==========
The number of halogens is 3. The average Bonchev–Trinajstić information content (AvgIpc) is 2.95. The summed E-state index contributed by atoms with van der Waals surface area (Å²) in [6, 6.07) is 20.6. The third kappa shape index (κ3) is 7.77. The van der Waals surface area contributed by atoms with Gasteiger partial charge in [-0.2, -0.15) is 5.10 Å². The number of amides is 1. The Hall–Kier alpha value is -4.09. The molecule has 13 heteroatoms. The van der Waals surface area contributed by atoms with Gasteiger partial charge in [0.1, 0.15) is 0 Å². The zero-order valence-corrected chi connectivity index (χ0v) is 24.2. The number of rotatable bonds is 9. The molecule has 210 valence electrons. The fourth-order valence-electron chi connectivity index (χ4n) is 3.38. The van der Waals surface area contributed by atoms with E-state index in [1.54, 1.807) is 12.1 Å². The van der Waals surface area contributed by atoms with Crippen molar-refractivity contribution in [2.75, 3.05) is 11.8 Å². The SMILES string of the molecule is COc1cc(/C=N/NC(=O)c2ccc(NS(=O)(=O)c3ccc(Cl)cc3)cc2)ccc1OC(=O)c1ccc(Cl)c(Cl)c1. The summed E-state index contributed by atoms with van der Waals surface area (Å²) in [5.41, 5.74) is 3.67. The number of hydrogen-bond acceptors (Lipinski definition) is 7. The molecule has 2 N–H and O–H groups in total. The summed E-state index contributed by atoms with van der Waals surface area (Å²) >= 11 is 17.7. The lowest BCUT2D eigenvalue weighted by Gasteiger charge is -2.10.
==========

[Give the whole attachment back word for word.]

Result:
The number of halogens is 3. The average Bonchev–Trinajstić information content (AvgIpc) is 2.95. The summed E-state index contributed by atoms with van der Waals surface area (Å²) in [6, 6.07) is 20.6. The third kappa shape index (κ3) is 7.77. The van der Waals surface area contributed by atoms with Gasteiger partial charge in [-0.2, -0.15) is 5.10 Å². The number of amides is 1. The Hall–Kier alpha value is -4.09. The molecule has 13 heteroatoms. The van der Waals surface area contributed by atoms with Gasteiger partial charge in [0.1, 0.15) is 0 Å². The zero-order valence-corrected chi connectivity index (χ0v) is 24.2. The number of rotatable bonds is 9. The molecule has 210 valence electrons. The fourth-order valence-electron chi connectivity index (χ4n) is 3.38. The van der Waals surface area contributed by atoms with E-state index in [1.54, 1.807) is 12.1 Å². The van der Waals surface area contributed by atoms with Crippen molar-refractivity contribution in [2.75, 3.05) is 11.8 Å². The SMILES string of the molecule is COc1cc(/C=N/NC(=O)c2ccc(NS(=O)(=O)c3ccc(Cl)cc3)cc2)ccc1OC(=O)c1ccc(Cl)c(Cl)c1. The summed E-state index contributed by atoms with van der Waals surface area (Å²) in [5.41, 5.74) is 3.67. The number of hydrogen-bond acceptors (Lipinski definition) is 7. The molecule has 2 N–H and O–H groups in total. The summed E-state index contributed by atoms with van der Waals surface area (Å²) >= 11 is 17.7. The lowest BCUT2D eigenvalue weighted by Gasteiger charge is -2.10.